The Elements of Growth:
- Can-do organizational culture of innovation and success
- Skilled and motivated team of employees with training plans in place
- Realistic plan with achievable targets along the way
- Enthusiastic management team with a variety of complementary skills
- Organizational structure with procedures that are simple and meaningfully defined
- Leadership ability and the means to communicate this.
A SWOT Analysis for Growth:
If you do not have all the above going for you, determine how to get it by gathering your management team and analyzing each area of your company for strengths and weaknesses: marketing, sales, production, technology, human resources, customer service, etc.
Strengths (Internal to Organization)
- What are we doing especially well?
- What resources do we have that other businesses don’t have?
- What are our key competitive advantages?
Weaknesses (Internal to Organization)
- What do we do poorly?
- What activities detract from what we do best?
- Where can we improve?
Opportunities (External Environment)
- What opportunities exist for our business?
- What trends face our industry?
- What changes are occurring with our customers, i.e. age, spending habits, values, residences?
- What changes are coming to our industry’s regulatory environment?
Threats (External Environment)
- What obstacles do we face?
- Are there new competitors entering the marketplace and what is their strategy?
- Is there a threat from planned regulatory change?
- Is there a threat from global competitors?
Flatten Your Organization — Improve Communications — Delegate
1. The flat organization. As they grow, organizations find that they can benefit by decentralizing into semi-autonomous units (i.e. Toyota Management System) that manage individual plants, products, lines of business with parallel support operations for human resources, purchasing, and so on. Perhaps you are a five person shop, but nevertheless, the same ideal of cross-functional teams can lead to better efficiency than under an all powerful leader. Provide your managers with autonomy to make decisions within the parameters of the organization’s mission, goals, and strategy.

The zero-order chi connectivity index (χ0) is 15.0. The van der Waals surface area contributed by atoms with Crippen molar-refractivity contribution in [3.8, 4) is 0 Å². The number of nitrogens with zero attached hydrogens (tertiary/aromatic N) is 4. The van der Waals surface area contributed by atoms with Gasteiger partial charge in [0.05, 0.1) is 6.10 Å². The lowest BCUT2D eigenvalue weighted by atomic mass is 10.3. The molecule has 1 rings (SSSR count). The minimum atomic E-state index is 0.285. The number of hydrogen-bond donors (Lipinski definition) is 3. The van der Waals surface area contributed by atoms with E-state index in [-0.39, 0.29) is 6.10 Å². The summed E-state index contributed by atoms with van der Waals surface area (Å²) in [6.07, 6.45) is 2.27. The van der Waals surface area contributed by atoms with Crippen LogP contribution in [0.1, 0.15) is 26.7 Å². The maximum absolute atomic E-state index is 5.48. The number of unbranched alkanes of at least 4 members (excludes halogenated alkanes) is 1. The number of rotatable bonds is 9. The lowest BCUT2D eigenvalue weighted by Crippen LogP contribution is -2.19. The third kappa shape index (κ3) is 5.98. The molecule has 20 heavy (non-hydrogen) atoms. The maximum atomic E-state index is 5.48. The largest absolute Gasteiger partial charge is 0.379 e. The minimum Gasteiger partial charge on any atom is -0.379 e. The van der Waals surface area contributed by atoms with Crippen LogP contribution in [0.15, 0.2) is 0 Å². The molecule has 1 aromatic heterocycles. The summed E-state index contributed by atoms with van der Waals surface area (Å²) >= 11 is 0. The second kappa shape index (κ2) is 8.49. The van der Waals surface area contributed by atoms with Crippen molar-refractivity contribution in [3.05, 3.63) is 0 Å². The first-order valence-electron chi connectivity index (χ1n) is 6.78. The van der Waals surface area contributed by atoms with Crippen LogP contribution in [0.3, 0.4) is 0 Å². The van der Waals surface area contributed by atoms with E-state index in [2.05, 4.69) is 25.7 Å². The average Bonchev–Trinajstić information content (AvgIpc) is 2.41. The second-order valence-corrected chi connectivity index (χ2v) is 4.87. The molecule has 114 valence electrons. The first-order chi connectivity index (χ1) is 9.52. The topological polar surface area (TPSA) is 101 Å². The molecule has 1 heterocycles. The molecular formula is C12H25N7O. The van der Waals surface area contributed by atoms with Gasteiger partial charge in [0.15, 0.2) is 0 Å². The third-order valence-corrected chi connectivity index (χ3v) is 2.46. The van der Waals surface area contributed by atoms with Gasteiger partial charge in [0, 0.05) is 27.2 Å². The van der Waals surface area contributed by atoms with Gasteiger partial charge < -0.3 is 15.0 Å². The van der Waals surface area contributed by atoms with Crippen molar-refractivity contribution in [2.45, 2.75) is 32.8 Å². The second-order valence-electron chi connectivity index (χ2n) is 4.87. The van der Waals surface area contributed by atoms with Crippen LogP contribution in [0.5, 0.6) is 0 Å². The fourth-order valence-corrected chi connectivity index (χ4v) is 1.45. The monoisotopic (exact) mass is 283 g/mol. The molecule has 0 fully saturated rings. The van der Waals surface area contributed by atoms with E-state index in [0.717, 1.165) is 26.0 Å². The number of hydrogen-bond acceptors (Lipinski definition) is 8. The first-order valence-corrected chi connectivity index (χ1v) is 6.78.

2. Communications are key. Removing the barriers to communication are more likely in a flatter organization. Information flows more easily across self-managed units with some degree of cross-functional individual responsibility. In this way, knowledge sharing, flexibility, and speed of response to change are maximized.
3. Delegate. Growth is not possible if you (the business owner or entrepreneur) are still doing everything. One of the most necessary skills of management is delegation. Take your delegating to the next level:
- You are delegating mission-critical tasks that you once did yourself.
- You delegate tasks that you once did better and faster yourself.
- You set up reporting stages and mentorship reports for employees who have been assigned complicated tasks that you once handled, so that they can accomplish them successfully.
- You determine which tasks to delegate consciously while deciding how your time is best spent, so that the task is not just delegated simply because it remains undone.
- You give your management teams autonomous decision-making and spending authority, either individually or as a group.
This is not an exhaustive list — your analysis will uncover many others. The next section will discuss various expansion strategies, addressing some of the risks outlined above.